Overworked husband?

(19 Posts)
AutumnMadness Thu 25-Apr-13 10:44:02

Is this for real?
A Guardian article from last weekend, where a woman with a constantly feeding newborn is feeling guilty about her husband being no fun and exhausted because he is doing all the housework: www.guardian.co.uk/lifeandstyle/2013/apr/19/husband-is-becoming-domestic-slave

Methinks it's a spoof. What the man does is exactly what pretty much every woman does across the land (I mean, packing lunch and taking a toddler to nursery before going to work!). And yet, all responses are of a "poor man" nature.

grumpyinthemorning Thu 25-Apr-13 11:40:25

Ha! He's doing what any responsible husband and father would do. I hate that we're conditioned to feel like we should be grateful or feel sorry for them for doing what they're supposed to do!

I think there is nothing wrong with feeling grateful towards someone who does something for you, even if he is your husband and the jobs are as much a part of supporting/caring for his home and family as they are yours.

Dh has been supporting me through my recovery from depression for years now, and does a huge amount around the house, because I struggle to motivate myself to do it - and of course I feel grateful to him for this.

It seems odd to me to imply that it is fine to feel one should be grateful to a stranger who holds a door open or helps with something, but that a husband doesn't deserve gratitude. If someone, anyone, does something for me, I feel grateful.

HairyLittleCarrot Thu 25-Apr-13 12:44:32

what's this "does something for you" business?
why is looking after his home and child something "for the woman"?

AutumnMadness Thu 25-Apr-13 12:55:31

SDTG, but the articles is not about the woman feeling grateful. It's about her feeling guilty. And she does not mention anything that is not part of any normal parent's (usually a woman) day. She does not say that her husband is washing windows on a daily basis, or moving heavy furniture every day to get to all the dustballs, or shining silver, or teaching the toddler a foreign language, or making a three-course dinner every day. Perhaps she has decided not to go into details or those details were edited out, but the existing description sounds like a regular day for an ordinary woman with children. But because the protagonist is male, it is seen so outlandish as to elicit guilt.

I do get that, AutumnMadness - but I don't understand why someone wouldn't feel gratitude towards someone who had done something even if it was an ordinary part of every day life. Dh does all the ironing in this house (apart from the boys' school shirts, which they do themselves) - that is an ordinary job that most women do every day/week, and it benefits him as much as it benefits me - but I am still grateful for him doing it.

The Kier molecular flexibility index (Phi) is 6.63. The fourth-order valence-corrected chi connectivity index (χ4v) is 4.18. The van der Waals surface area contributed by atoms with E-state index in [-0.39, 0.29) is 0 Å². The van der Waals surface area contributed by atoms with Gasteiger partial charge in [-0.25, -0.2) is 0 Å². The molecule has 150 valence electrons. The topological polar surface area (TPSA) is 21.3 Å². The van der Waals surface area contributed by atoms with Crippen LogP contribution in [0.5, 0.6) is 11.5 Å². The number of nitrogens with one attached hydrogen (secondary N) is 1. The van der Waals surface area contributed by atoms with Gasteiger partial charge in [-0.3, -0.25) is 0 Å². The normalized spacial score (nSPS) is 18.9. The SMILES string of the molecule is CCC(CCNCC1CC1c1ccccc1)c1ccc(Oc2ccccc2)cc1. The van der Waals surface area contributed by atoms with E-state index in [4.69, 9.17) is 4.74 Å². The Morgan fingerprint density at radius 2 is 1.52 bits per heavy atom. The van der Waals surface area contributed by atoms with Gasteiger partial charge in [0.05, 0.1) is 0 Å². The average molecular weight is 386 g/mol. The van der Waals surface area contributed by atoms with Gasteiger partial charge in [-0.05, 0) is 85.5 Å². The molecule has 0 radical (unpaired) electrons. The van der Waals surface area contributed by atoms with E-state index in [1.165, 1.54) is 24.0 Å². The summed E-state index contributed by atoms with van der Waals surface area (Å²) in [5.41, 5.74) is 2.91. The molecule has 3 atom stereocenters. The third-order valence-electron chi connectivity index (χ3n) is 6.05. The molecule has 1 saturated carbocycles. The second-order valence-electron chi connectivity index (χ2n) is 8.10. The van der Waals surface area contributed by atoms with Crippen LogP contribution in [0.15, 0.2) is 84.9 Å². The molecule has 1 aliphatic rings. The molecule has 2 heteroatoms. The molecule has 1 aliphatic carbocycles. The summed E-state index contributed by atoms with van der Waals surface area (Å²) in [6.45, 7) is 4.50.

It is really sad and wrong that the ordinary, every-day tasks of running a family and a household are so often considered to be the woman's job, and that it is amazing when a man does them - but I don't think that means that the men who do do these tasks don't deserve gratitude for doing it.

And if I wasn't feeling grateful towards someone who was doing tasks that were part of the running of the family and household that I am part of, I would feel guilty about that - because it would be entitled behaviour, in my opinion.

Snorbs Thu 25-Apr-13 13:19:01

The man in the article is reported as doing pretty much all the housework etc plus holding down a full-time job. He's doing it so that his wife can devote all her time to their newborn. He's not complaining about it.

I've got a full-time job and do all the housework as I'm a single parent. It is hard work. At times it can be exhausting.

I've been in situations where, due to injury, I was at home all day but unable to participate in much housework. No matter how solid a reason I had for my position I still felt guilty seeing my housemates go out to work all day and then come back and do the housework as well. Was that wrong of me to feel that way?

BasilBabyEater Thu 25-Apr-13 13:21:55

It's interesting isn't it,the line between feeling grateful and feeling entitled.

You can feel both at the same time I think.

When you're in a loving, long term, monogamous relationship with someone, you are entitled to expect various things from them. But you're also an entitled arse if you're not grateful.

I know that sounds mutually exclusive, but it's not really is it? Or is it? <Chases tail>